NEW YORK, Apr. 21, 2015 (GLOBE NEWSWIRE) -- The Wall Street Journal today unveiled a redesigned WSJ.com. Designed and built in-house, the fully responsive website delivers the Journal's world-class journalism through a fast-loading digital experience that is consistent across all screen sizes and devices.
The modern, uncluttered design aesthetic is guided by an emphasis on visually dynamic storytelling. The Journal’s award-winning journalism is brought to life, with graphics, photography and videos that are more seamlessly integrated into the home page and article pages. A streamlined navigation better highlights the Journal’s core coverage areas, such as Business, Economy and Politics, and makes it easier for readers to find the content they value most.
One of the key features of the new site is an expandable markets-data drawer and revamped market-quote pages, putting real-time information and personalized stock prices at readers’ fingertips. The markets data drawer at the top of each page also offers in-depth market overviews by region that include currencies and interest rates.
“The new WSJ.com is a fitting platform for our peerless journalism and improves the way we deliver content to our savvy and ambitious readers,” said Gerard Baker, Editor in Chief, The Wall Street Journal. “This represents a continued evolution of the Journal’s digital transformation, and it will be instrumental in widening our reach around the globe. This is just the latest and most powerful example yet of how the Journal is improving and adapting to the digital needs of our subscribers.”
The approach to responsive design is now echoed across the Journal's digital products. Last month, the Journal re-launched the WSJ Android app on a platform that works across all phone and tablet sizes. Later this week, the Journal will launch on the Apple Watch, extending its suite of iOS products.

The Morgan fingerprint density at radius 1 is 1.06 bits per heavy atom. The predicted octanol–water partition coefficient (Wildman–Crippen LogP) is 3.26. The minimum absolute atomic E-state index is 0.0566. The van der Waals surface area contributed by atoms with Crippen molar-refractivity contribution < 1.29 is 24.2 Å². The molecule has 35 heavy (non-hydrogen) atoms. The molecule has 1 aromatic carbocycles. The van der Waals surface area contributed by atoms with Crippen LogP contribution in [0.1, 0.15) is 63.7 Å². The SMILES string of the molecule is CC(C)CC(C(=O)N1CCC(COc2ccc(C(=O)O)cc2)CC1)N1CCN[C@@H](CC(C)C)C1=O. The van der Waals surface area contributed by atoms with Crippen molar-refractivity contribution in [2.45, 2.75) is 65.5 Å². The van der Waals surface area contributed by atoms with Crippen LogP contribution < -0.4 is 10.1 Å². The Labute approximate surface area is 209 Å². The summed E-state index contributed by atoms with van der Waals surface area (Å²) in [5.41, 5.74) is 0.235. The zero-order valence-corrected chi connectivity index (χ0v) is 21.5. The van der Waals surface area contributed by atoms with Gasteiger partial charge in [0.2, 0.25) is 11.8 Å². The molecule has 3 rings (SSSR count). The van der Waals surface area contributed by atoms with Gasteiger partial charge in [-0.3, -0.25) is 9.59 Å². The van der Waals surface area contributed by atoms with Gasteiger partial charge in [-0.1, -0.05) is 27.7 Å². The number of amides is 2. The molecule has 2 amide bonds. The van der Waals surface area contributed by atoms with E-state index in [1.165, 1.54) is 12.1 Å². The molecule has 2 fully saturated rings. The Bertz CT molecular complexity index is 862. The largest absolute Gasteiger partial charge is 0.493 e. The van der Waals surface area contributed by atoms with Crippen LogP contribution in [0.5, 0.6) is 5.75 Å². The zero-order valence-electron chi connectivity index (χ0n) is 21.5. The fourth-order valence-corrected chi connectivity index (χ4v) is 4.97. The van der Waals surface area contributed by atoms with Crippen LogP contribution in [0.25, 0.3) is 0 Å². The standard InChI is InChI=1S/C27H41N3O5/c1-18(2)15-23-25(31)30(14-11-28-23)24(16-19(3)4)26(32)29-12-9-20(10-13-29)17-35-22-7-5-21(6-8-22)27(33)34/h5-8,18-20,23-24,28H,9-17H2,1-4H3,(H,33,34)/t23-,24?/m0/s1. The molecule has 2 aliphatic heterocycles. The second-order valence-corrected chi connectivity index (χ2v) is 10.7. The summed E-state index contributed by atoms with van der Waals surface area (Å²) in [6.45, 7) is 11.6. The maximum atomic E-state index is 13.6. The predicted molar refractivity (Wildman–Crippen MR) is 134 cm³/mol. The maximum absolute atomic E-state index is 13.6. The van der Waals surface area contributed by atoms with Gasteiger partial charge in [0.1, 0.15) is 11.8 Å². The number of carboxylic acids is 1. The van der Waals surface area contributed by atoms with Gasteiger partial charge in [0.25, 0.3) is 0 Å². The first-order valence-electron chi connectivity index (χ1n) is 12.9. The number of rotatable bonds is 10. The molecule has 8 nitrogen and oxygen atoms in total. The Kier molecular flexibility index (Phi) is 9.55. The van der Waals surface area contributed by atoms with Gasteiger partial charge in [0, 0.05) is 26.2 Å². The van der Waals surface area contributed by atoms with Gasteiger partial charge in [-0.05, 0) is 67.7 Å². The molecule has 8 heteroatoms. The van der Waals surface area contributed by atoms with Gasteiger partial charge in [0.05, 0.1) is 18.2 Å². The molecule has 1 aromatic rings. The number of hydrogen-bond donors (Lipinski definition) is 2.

Additional features of the new WSJ.com:
- Responsive Design: WSJ.com’s new structure allows for a consistent reading experience across all devices and screen sizes, from laptop to tablet to smartphone.
- Navigation: The navigation is streamlined, with a more intuitive section hierarchy, making it easier for readers to find the content they want.
- Speed: Pages load faster following an overhaul of the web technology.
- Markets data: The markets data drawer at the top of every page provides an at-a-glance view of what's happening in key markets as well as a more detailed view with a single click of the "expand" button. The markets data Watchlist allows readers to track companies, indexes and currencies.
- Advertising: Ads are now tailored for a better fit with article and section pages.
“We built a new platform for WSJ.com that's fit for the mobile era,” said Edward Roussel, Chief Innovation Officer, Dow Jones. “Half of our website traffic is now on smartphones and tablets, and mobile will dominate media consumption in the years to come, leading to a fundamental shift in how we package and distribute journalism."
“The beautiful new WSJ.com design not only delivers a heightened reading experience, but also exciting new opportunities for advertisers,” said Trevor Fellows, Global Head of Advertising Sales, The Wall Street Journal. “The uncluttered background provides an elegant environment for display advertising, while our inventive native and custom executions will enjoy even more visibility and flexibility. And of course, our best in class Viewability score is only further enhanced on our new site.”
About The Wall Street Journal
The Wall Street Journal is a global news organization that provides leading news, information, commentary and analysis. Published by Dow Jones, which has nearly 2,000 journalists in more than 75 bureaus around the world, The Wall Street Journal engages readers across print, digital, mobile, social, and video. Building on its heritage as the preeminent source of global business and financial news, the Journal includes coverage of U.S. & world news, politics, arts, culture, lifestyle, sports, and health. It holds 35 Pulitzer Prizes for outstanding journalism.
Source:Dow Jones & Company